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Monday, August 1, 2016

Writing Diversity

by Barbara Early

In the news last week as a sad story about three long-time Sesame Street actors being let go as the transition moved to HBO. I wrote a Facebook comment that took on wings of its own. Here is the original article:


And here is what I’d said:
This makes me sad, not just for the actors removed, but for what it takes out of the show and our society, really, namely three father figures. Lots of kids who watched Sesame Street didn't have fathers. I was one of them.
Sesame Street was my primer on what a father should be, what a man should be. People of different ethnicity got along and worked together and cared about each other. Different ages too. I remember crying when I learned that Mr. Hooper had passed away.
Gordon was the first black man I "met," and Luis was the first Latino--not that I noticed it at the time. They were people, in all shades, but just people. Even though the news was filled with stories of racial discrimination and violence, on Sesame Street, people of all skin tones were just being kind to each other and treating each other with respect.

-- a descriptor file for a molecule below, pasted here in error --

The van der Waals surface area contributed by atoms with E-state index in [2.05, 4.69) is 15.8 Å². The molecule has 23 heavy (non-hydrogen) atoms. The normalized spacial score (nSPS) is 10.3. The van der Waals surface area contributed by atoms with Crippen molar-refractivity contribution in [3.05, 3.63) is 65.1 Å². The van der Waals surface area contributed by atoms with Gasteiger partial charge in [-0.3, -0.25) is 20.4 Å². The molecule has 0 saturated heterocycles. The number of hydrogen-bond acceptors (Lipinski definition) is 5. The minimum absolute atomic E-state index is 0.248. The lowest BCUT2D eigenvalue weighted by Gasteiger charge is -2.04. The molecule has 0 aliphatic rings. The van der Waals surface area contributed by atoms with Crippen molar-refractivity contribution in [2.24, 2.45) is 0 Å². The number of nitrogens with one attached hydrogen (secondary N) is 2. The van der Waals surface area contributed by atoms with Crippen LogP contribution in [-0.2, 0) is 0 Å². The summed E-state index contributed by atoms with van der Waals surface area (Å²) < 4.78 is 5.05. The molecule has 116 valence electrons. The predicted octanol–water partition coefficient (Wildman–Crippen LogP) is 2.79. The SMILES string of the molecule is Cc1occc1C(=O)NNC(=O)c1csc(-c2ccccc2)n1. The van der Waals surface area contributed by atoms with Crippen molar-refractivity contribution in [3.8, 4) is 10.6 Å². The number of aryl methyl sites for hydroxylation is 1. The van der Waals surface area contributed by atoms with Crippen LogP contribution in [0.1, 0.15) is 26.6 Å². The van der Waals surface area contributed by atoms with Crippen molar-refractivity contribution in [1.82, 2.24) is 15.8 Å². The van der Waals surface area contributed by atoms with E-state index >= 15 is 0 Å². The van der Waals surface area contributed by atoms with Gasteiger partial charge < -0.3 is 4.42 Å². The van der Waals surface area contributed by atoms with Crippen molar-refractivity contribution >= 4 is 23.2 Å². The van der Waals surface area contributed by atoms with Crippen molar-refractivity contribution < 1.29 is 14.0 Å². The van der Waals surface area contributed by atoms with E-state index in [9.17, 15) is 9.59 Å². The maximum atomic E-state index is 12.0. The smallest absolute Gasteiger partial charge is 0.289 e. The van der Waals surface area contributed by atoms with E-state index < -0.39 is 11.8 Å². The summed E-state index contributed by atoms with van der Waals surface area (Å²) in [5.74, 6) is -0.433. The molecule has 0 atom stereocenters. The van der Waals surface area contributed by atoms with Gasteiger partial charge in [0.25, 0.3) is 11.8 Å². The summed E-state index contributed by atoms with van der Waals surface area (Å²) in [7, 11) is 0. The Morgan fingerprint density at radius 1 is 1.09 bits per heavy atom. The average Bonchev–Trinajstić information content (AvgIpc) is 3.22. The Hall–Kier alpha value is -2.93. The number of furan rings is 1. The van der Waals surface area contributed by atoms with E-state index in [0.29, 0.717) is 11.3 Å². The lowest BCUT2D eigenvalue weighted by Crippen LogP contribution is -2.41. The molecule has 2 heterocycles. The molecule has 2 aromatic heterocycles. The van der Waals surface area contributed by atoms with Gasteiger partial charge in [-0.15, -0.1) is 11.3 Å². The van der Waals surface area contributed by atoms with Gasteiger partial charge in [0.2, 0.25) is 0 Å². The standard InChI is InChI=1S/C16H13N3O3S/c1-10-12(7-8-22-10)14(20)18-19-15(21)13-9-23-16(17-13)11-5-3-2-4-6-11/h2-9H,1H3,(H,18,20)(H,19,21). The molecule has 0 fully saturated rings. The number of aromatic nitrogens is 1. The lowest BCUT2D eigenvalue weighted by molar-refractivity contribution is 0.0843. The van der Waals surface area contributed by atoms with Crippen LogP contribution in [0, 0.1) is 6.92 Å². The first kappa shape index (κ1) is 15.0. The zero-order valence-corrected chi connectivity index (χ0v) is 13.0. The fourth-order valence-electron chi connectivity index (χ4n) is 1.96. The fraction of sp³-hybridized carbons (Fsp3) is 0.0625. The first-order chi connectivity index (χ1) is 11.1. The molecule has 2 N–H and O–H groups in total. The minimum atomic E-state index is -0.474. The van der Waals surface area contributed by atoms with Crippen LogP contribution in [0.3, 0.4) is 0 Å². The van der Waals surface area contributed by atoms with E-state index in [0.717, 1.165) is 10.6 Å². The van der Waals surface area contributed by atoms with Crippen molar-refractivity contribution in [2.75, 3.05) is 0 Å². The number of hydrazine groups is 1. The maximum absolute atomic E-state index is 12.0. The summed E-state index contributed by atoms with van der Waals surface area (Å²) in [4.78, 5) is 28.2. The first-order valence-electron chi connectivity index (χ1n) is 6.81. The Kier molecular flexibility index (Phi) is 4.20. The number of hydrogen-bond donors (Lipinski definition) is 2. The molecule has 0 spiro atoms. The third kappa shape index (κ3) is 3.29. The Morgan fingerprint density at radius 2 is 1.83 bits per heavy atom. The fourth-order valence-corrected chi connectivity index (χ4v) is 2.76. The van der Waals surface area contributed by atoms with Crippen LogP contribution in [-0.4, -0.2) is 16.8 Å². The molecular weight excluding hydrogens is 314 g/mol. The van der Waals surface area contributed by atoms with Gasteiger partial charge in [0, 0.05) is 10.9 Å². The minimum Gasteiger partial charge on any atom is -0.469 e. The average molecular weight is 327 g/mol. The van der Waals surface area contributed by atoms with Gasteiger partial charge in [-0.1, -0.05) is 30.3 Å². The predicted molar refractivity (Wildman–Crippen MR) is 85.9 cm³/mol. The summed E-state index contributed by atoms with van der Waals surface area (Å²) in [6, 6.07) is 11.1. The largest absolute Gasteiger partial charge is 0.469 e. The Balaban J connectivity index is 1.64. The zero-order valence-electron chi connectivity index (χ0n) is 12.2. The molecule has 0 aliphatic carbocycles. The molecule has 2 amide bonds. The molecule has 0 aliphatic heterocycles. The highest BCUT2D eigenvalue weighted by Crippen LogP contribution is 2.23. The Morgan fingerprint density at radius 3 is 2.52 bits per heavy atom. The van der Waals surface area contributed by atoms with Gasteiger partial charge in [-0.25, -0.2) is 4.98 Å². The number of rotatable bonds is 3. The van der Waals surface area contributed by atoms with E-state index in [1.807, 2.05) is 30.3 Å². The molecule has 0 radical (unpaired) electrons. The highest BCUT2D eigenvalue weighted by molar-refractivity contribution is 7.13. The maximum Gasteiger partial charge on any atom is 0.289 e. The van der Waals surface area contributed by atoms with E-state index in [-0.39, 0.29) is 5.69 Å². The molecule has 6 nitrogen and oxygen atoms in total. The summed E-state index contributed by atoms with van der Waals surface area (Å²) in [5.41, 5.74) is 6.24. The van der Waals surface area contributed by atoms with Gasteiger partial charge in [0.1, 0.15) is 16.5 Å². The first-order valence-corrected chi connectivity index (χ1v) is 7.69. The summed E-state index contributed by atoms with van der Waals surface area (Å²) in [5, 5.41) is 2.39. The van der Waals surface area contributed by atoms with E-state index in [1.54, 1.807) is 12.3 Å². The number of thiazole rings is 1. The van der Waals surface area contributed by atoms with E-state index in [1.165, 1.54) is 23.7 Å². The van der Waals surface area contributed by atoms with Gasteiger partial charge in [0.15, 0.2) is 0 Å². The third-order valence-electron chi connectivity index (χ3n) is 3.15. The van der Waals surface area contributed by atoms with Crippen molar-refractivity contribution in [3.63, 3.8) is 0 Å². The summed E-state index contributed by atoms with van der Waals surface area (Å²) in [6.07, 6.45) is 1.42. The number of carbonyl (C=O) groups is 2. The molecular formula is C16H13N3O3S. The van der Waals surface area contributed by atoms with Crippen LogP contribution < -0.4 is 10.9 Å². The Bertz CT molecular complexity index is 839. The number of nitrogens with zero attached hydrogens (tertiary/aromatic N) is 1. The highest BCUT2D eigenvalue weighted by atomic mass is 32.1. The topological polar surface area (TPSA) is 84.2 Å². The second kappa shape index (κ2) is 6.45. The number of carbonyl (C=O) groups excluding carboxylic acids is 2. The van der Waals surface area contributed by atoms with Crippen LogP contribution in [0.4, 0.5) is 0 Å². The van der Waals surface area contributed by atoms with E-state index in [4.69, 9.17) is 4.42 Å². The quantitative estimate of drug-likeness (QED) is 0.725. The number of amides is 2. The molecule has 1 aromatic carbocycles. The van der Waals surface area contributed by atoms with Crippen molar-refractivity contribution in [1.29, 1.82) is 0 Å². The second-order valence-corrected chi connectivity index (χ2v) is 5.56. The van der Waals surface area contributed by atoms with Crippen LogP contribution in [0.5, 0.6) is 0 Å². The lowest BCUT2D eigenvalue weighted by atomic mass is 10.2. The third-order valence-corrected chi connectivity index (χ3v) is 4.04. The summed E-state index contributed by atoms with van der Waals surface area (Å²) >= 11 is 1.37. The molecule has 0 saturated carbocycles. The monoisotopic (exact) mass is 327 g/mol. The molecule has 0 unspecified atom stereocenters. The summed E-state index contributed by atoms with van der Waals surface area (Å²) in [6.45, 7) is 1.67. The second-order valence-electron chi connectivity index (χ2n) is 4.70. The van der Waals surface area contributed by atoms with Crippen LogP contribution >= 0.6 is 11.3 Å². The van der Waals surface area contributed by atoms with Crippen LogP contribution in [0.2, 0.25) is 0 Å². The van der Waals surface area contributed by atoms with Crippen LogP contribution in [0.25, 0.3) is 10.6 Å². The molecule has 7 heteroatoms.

This is apparently a lesson we still need to teach our children.



And it got me thinking about writing diversity and the power fiction writers have in making real change in our society. We don’t have to get on a soapbox. And we do not have to write racially charged books. We simply need to write people of all skin shades and ethnic backgrounds, living and working together, like they already do in much of society. After all, despite what we see in the media—and what it must feel like when you’ve been the target of hate—I'd like to think most people aren’t bigots.


Maybe because we learned it on Sesame Street.

2 comments:

  1. Great thoughts, Barb. I didn't watch Sesame Street as a child because it bothered my Grandmother that they spoke Spanish (I think this was less of a racial thing and more that Grandma didn't speak Spanish and didn't like feeling left out). I finally got my Sesame Street education when my son was young. The diverse cast was always something I appreciated. It saddens me that those positive male role models will be absent.

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  2. I like to think most people aren't bigots, too. And you're absolutely right, we need to diversify our fiction, particularly our Christian fiction.

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